Rising price of rice keeps U.N. scrambling to feed world's hungry
From Kenya to Cambodia, the World Food Program's offices are struggling to meet their budgets in the face of price increases, sometimes having to suspend vital programs.
Thomas Keusters bought several tons of rice in January, as he has done every year for the past three that he has been at the helm of the World Food Program (WFP) office in Cambodia. He thought he was set.
The United Nations' WFP helps feed 1.8 million Cambodians (out of a population of 13 million) by providing rice to the ill, orphans, poor farmers, and hungry children.
Mr. Keusters, a Belgian who has worked for the WFP in Indonesia, Mozambique, Angola, and Sudan, has been through his share of crises. But he wasn't prepared for what came next. In March, panic buying – and hoarding – hit global rice markets.
Five of his suppliers – with a combined outstanding contract for 4,000 tons of rice – abruptly defaulted, unable to secure the rice at the prices ($390 a ton) they had promised the WFP.
They forfeited their 5 percent performance bond and pulled out of the deals.
"In a normal environment we would have basically blacklisted the suppliers," says Keusters. "But in the current environment we had to understand." So, he dived back into the now roiling rice market along with other aid groups and nations scrambling to secure food before the price rose higher.
Keusters and his team of 90 Cambodian and international staff put out calls to rice brokers. But the offers that came back, at $620 a ton, were almost double what they had budgeted. "We just could not live with that," he says.
Meanwhile, in an effort to stabilize local prices, the Cambodian government instituted an export ban on rice. Kuesters put out another call for bids, this time getting offers for $520 a ton. It was not ideal, but he took it. To stay within his budget, less tonnage was ordered. But it was clear there would need to be program cuts. The question was: Which ones? Or, who would not eat?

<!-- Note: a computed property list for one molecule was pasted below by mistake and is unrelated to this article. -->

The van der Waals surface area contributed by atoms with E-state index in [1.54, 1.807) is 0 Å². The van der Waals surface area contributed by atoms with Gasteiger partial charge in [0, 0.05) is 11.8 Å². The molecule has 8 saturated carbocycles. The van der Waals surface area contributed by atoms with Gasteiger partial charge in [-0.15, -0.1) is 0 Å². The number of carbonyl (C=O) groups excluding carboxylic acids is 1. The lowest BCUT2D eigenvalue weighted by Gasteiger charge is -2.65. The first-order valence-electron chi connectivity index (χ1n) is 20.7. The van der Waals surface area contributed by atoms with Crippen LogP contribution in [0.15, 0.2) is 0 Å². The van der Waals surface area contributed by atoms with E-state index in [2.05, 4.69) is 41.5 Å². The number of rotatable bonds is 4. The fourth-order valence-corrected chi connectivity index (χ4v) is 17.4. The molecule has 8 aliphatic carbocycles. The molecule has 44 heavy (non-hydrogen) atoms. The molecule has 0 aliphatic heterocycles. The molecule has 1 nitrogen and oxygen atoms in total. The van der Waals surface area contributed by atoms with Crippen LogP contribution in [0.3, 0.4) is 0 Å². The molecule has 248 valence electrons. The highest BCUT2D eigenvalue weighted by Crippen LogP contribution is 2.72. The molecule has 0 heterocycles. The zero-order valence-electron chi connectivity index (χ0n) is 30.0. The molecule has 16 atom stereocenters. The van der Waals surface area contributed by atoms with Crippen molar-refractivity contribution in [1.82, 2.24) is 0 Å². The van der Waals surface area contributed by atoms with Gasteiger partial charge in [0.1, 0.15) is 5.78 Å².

Searching for affordable food
Back at WFP main headquarters in Rome, Nicole Menage, who oversees all of the WFP's procurement operations, could only shake her head as the Cambodia saga unfolded. She was getting similar reports from her all of her buying agents.
The WFP has 18 dedicated food procurement officers, plus hundreds of others doing work related to food purchasing. These agents – a hodgepodge of Americans, African, Asians, Europeans, and Middle Easterners – are spread out among the headquarters in Rome, six regional offices (South Africa, Thailand, Uganda, Sudan, Burkina Faso, and Panama) and five country offices (Ethiopia, Indonesia, Kenya, Democratic Republic of Congo and Uganda).
Their job is to find and cultivate new suppliers, compare prices, write up contracts, and coordinate with both the fundraisers putting out appeals and the transport and logistic officers moving rice, wheat, corn, and other foods to those in need. Even in normal times, Ms. Menage admits, it can get hectic. And these are not regular times.
An American from Queens, N.Y., Menage started her work with the UN in Burundi in the 1980s as a volunteer and has, over the years, served the WFP in senior positions in Malawi, Togo, Zimbabwe, and Tanzania. She is not someone who loses her cool under fire. But this food crisis has tested even her mettle.
"You can't get into a frenzy," she explains. "You just deal with one issue at a time.... You analyze the markets from a food security angle. You stay calm. You coordinate properly and band together."
The first challenge, she says, is to figure out where there is affordable food in the world, what sort of food it is, and whether it is acceptable to those who are – or will be – hungry.
This is not as straightforward as it might seem. In some parts of the world, like West Africa, it's possible to exchange one grain for another, which allows WFP to distribute whatever commodity is most affordable. In Asia, however, where the words for "rice" and "food" in many languages are often interchangeable, there is no readily acceptable substitute for rice in the diet. That limits the UN organization's options.
Another challenge is the time crunch. In Panama, WFP's chief Latin America regional procurement officer, Snjezana Leovac, explains that typically it takes two or three weeks to examine tender bids, verify prices, and investigate suppliers. In today's tight markets, a good deal on a shipload of wheat could be gone the next day.